How did taking your dates’ photos change traditional gender roles? Was it strange being in that position?
“Most people wanted me to confirm my interest in them as a person and not simply as an art project. In this way, I saw it as a swapping of traditional gender roles – posing the question that perhaps men and women aren’t all that different. Change the power dynamic and you achieve the same result. I found the role reversal to be empowering. A mentor suggested that this process of objectifying men was similar to collecting butterflies – a comparison I greatly enjoy.”
Date: Drinks at Flute bar (midtown)
Your project includes images of your dates as well as some fairly vulgar texts that you received. Why was it important to include these in the series?
“I wanted the project to be an honest documentation of my experience. Some people use the anonymity of the online dating world to become someone they aspire to be. A version of themselves they otherwise wouldn’t have the confidence to play in person. That perceived ideal might be more vulgar, more charming, more aggressive – everyone has their own agenda and Tinder offers it’s users a platform to live out these sometimes dark fantasies.”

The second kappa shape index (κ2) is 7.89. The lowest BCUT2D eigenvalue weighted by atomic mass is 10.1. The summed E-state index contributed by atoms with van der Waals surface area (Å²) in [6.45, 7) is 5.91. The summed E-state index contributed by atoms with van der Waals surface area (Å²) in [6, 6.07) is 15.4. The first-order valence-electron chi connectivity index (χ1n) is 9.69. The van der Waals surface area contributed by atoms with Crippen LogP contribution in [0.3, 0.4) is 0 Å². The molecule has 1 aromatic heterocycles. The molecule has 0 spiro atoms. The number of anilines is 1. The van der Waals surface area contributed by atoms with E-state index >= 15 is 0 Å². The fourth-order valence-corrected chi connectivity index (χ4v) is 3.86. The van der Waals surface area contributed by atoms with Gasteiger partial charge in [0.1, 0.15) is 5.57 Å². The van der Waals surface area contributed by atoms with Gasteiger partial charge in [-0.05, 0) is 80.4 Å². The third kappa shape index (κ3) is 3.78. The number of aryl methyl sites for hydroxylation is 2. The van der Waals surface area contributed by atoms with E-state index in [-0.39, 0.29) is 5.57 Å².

What was one of the most surprising aspects of making this project?
“Many of my dates ended in platonic friendships. Several people uploaded the portraits I took of them to their Tinder profiles and reported a significant increase in their Tinder success. I am happy to have been a part of this process.”
Date: Drinks at The Wayland, Alphabet City
How did you feel at the beginning of this project compared to the end?
“First dates are hard enough but the added pressure of the project made me more nervous than usual. Putting myself in that position night in, night out was exhausting both emotionally and physically. Although initially I found the process exhilarating, towards the end – I couldn’t help feel like it was an interview process and I experienced what I refer to as ‘Tinder Hangover’. Now that I have had time to distance myself emotionally from the work, I see it as a fascinating social experiment with the scope for significant personal introspection. ”
Did you hope to find a compatible match from this process?